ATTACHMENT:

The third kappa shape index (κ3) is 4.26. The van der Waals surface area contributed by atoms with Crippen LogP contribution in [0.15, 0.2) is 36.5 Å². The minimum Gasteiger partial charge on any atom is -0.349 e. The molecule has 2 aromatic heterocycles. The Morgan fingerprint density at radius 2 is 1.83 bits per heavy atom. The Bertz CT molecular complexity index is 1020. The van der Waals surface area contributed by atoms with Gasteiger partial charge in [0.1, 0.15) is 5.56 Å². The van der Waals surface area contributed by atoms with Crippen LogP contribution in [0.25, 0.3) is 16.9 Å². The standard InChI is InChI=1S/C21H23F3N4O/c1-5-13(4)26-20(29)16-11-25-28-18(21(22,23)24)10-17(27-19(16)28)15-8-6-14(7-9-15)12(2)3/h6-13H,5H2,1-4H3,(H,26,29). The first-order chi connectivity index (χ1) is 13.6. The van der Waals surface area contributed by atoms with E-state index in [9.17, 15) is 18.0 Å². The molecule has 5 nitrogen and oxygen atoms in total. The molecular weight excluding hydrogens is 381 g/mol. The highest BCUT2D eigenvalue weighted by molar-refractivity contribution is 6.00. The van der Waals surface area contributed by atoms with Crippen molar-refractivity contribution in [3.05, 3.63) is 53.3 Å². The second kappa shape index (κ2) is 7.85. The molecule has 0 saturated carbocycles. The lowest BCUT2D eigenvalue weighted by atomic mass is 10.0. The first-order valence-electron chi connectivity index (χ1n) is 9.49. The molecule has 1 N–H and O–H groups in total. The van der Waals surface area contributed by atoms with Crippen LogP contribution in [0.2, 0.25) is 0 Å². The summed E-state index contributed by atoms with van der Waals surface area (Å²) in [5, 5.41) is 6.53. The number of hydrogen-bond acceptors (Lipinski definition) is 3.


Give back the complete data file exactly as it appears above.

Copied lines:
The third kappa shape index (κ3) is 4.26. The van der Waals surface area contributed by atoms with Crippen LogP contribution in [0.15, 0.2) is 36.5 Å². The minimum Gasteiger partial charge on any atom is -0.349 e. The molecule has 2 aromatic heterocycles. The Morgan fingerprint density at radius 2 is 1.83 bits per heavy atom. The Bertz CT molecular complexity index is 1020. The van der Waals surface area contributed by atoms with Gasteiger partial charge in [0.1, 0.15) is 5.56 Å². The van der Waals surface area contributed by atoms with Crippen LogP contribution in [0.25, 0.3) is 16.9 Å². The standard InChI is InChI=1S/C21H23F3N4O/c1-5-13(4)26-20(29)16-11-25-28-18(21(22,23)24)10-17(27-19(16)28)15-8-6-14(7-9-15)12(2)3/h6-13H,5H2,1-4H3,(H,26,29). The first-order chi connectivity index (χ1) is 13.6. The van der Waals surface area contributed by atoms with E-state index in [9.17, 15) is 18.0 Å². The molecule has 5 nitrogen and oxygen atoms in total. The molecular weight excluding hydrogens is 381 g/mol. The highest BCUT2D eigenvalue weighted by molar-refractivity contribution is 6.00. The van der Waals surface area contributed by atoms with Crippen molar-refractivity contribution in [3.05, 3.63) is 53.3 Å². The second kappa shape index (κ2) is 7.85. The molecule has 0 saturated carbocycles. The lowest BCUT2D eigenvalue weighted by atomic mass is 10.0. The first-order valence-electron chi connectivity index (χ1n) is 9.49. The molecule has 1 N–H and O–H groups in total. The van der Waals surface area contributed by atoms with Crippen LogP contribution in [0.2, 0.25) is 0 Å². The summed E-state index contributed by atoms with van der Waals surface area (Å²) in [5, 5.41) is 6.53. The number of hydrogen-bond acceptors (Lipinski definition) is 3.